The problem lies in Kherson and Zaporizhia, which make up what is known as the land corridor to Crimea. To this day, we do not know if Putin will settle for the parts of both southern regions currently under the control of the Russian Army or if he will want to reach the administrative border.

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Putin is expected to clarify this once the Constitutional Court and both chambers of Parliament give the go-ahead for the incorporation of the new territories. The mobilization has also run aground as soon as it started. Putin has had to postpone the call-up of recruits for a month due to the saturation in the recruitment offices, as the Kremlin acknowledged on Saturday.

The Russian president called up 120,000 people between the ages of 18 and 27, who will begin their compulsory service on November 1 instead of October 1, as is tradition. Putin, whose approval has dropped several points due to his mobilization decree, this week admitted mistakes on the part of the military and ordered those Russians summoned by mistake to return home immediately. At the same time, he issued a decree simplifying the granting of citizenship to foreigners serving in the Army, although many countries in the post-Soviet space have banned their citizens from fighting in Ukraine.

Some Russian regions are also considering legalizing the sending of prisoners to the front, which would reduce their sentence by ten days for each day they serve in the ranks of the Army.

To prevent attacks on enlistment offices, the authorities threaten those who try to burn down these centers with Molotov cocktails with 15 years in prison.

nuclear weapons petition

In addition, the leader of the Russian republic of ChechnyaRamzan Kadyrov, has asked the Russian Army this Saturday to use “low-power nuclear weapons” in Ukraine, where Moscow’s troops have difficulties in some areas. “In my opinion, more drastic measures must be taken, up to the declaration of martial law in the border areas and the use of low-power nuclear weapons,” Kadyrov said in a message on Telegram in which he condemned “nepotism” within of the Russian Army.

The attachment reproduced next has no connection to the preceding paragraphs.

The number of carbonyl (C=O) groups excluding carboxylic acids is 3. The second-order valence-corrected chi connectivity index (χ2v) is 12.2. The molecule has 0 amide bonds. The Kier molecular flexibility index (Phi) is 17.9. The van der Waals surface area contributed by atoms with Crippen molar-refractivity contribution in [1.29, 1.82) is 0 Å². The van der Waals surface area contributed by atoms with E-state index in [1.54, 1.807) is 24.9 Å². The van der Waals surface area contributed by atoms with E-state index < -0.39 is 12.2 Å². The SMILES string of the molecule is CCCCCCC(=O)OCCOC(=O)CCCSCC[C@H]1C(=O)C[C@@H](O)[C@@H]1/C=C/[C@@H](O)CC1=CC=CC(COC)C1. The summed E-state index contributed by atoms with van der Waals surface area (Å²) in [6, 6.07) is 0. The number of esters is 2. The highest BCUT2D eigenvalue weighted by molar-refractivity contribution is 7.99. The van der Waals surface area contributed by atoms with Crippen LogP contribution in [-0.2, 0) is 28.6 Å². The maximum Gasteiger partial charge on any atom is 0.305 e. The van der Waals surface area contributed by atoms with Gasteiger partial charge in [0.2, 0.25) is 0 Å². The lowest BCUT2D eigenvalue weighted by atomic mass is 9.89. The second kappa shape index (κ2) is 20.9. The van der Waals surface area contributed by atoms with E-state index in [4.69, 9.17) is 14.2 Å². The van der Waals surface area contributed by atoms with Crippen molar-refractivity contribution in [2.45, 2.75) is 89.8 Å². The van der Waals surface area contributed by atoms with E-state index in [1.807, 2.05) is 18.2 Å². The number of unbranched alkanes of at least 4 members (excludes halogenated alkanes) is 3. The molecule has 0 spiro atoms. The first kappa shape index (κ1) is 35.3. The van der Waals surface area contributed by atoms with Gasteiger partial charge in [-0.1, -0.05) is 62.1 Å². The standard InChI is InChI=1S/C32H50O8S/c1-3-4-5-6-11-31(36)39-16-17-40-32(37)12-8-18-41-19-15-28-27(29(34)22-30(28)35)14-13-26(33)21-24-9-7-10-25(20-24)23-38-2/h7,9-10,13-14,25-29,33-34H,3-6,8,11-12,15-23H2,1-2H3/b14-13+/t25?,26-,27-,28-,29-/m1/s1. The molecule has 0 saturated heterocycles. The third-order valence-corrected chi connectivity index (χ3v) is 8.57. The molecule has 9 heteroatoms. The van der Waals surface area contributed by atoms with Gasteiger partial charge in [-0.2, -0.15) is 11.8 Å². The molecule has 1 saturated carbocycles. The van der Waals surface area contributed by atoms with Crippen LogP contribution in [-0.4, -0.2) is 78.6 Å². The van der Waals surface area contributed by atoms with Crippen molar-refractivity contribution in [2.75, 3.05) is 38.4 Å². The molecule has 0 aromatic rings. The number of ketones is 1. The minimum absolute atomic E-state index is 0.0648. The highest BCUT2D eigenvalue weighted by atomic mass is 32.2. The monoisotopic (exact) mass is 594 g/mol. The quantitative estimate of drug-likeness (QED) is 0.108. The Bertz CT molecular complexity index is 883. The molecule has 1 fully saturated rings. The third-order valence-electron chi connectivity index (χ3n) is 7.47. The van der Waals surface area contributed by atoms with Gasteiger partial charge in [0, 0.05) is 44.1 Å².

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On the other hand, the Ukrainian Government has denounced a new Russian attack against a humanitarian evacuation convoy in the town of Kupiansk, Kharkov region (in the northeast of the country), which has resulted in at least 26 dead and 81 wounded. The Zaporizhia Police has reported this new balance, according to the Interfax Ukraine news agency. Among the deceased there are two minors and a soldier who was on duty at a roadblock and was affected by shrapnel. In addition, there are 81 injured who have been transferred to health centers, including a three-year-old girl. The Ukrainian governor of the region, Oleg Sinegubov, has assured that “Russian occupiers attacked civilians who were trying to escape the bombing.” This is a brutality that has no justification “, he has made known on his Telegram channel. There are now law enforcement officers and experts who have begun to investigate the exact scope of the bombardment denounced by Ukraine.

Up to three projectiles from an S-300 anti-aircraft battery hit the checkpoint at 7:10 am where a convoy of civilians was waiting to leave the region, according to the Ukrainian press. This complaint takes place 24 hours after Ukraine and Russia got involved in a crossroads of accusations about an attack on a “humanitarian convoy” in the Zaporizhia region that has left at least 30 dead and 118 wounded, according to the latest balance given to meet this Saturday by the mayor of Melitopol, Ivan Fedorov. Kupiansk was initially liberated by Ukrainian forces early last month during their major offensive in the east of the country, although it was still the scene of fighting.